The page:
Once again I struggle to wake, but I force my eyes open knowing that I have to be at work at 8.30am and unsure if its considered rude to lounge in bed too long in a Fijian family, as judging by the noise I seem to be the last one to rise. I grab a quick shower and Mum calls me to tell me my breakfast is ready, so dressing hurriedly I join the family on the mat which forms their table. The food consists of omelette and veg, which seems a bit bizarre to me but I eat it regardless.
I hail a taxi to get to work, feeling quite business like, and head to the magazine office, where Im shown to a desk and promptly sent to the Fiji Museum a short walk away, to gather information for an article which may get published on the magazine for Fiji Air. This all feels very exciting on my first day. Being useless at directions I almost get lost on the way to the museum but I manage to find it and am shown in by two friendly Fijian women. Compared to the huge, grand museums in London this one seems quite small, but the exhibits are interesting and I am soon absorbed in information.
Once I have gathered what I hope are sufficient notes, I have a quick look around the air conditioned gift shop, where I toy with buying a wooden turtle, and then head back to the office. I type up my notes and proceed to write my article, and soon its time to head home.
After Ive eaten a delicious dinner of tuna curry, some of the other volunteers staying in a house just behind us invite me to join them for the evening. When I find out we are having a kava ceremony I have to grab my sulu and tie it around my waist a bit like a sarong.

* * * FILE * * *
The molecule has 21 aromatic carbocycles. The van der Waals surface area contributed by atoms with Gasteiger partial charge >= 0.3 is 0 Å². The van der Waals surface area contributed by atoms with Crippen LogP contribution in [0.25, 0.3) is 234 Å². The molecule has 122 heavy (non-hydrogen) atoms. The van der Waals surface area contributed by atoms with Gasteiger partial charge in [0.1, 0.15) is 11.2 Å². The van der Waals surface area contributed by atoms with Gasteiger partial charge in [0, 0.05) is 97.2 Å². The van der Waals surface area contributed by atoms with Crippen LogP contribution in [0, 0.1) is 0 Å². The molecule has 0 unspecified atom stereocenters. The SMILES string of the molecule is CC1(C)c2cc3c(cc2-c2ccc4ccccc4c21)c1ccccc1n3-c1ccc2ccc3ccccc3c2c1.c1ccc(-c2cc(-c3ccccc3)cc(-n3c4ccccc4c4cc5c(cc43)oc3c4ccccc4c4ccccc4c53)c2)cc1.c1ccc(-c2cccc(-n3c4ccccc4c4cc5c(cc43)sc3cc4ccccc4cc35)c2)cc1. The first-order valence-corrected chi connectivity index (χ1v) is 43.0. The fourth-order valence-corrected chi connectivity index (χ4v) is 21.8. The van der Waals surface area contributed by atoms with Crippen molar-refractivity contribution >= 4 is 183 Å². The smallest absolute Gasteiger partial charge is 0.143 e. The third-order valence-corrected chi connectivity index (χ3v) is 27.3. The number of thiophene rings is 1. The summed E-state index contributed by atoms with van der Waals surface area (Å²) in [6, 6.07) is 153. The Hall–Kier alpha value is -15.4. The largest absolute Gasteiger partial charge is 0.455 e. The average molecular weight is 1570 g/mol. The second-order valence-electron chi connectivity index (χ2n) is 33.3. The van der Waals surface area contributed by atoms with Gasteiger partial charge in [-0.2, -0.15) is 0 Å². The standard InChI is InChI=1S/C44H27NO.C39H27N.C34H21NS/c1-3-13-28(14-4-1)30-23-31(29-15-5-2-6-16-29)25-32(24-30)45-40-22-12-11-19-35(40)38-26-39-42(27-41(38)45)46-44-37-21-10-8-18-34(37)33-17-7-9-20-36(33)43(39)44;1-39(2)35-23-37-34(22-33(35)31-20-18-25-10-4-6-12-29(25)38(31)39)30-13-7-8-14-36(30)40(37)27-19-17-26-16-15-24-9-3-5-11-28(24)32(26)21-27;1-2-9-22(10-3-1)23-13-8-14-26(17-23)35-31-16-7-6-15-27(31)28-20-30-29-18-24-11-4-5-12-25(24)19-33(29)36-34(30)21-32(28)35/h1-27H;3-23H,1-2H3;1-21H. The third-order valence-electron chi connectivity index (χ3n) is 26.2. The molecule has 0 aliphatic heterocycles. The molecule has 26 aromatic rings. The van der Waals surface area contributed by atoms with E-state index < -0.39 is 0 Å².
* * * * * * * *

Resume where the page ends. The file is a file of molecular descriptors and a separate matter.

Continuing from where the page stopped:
The ceremony is held in a wooden gazebo like structure, with the familiar Fijian mats laid on the floor. We sit in a circle and the kava powder is poured onto a green cloth held above a large wooden bowl of water. The powder is wrapped in the cloth and rubbed in the water so that it diffuses and gives it a muddy colour. The leader of the ceremony, an older Fijian man, explains that kava is used to welcome newcomers into ones house, and tells us about the prayers he is about to say in Fijian once the ceremony starts. It feels very surreal, I have never taken part in anything like this before. Two wooden bowls small enough to fit in the palm of my hand are placed in the kava. One is used to scoop the liquid into the other. As the bowl is passed to the first person in the circle, they have to clap once before accepting it and saying bula. Then after they drink the contents the whole circle claps 3 times. This process is repeated around the circle.
When it comes to my turn to drink I am slightly apprehensive. I have been told that the kava will make my tongue numb and relax my body, but have no effect on the mind. I clap, say bula to the circle, and drain the cup. My tongue feels fuzzy and the taste is neither pleasant nor unpleasant, and everyone claps as I hand the bowl back.
After that initial round there are many, many turns of passing the kava around the circle, each time becoming more relaxed than the last, with people beginning to chat and laugh and sing. Hours later I decide to call it a night as I have to get up early in the morning, but it has been a very enjoyable evening.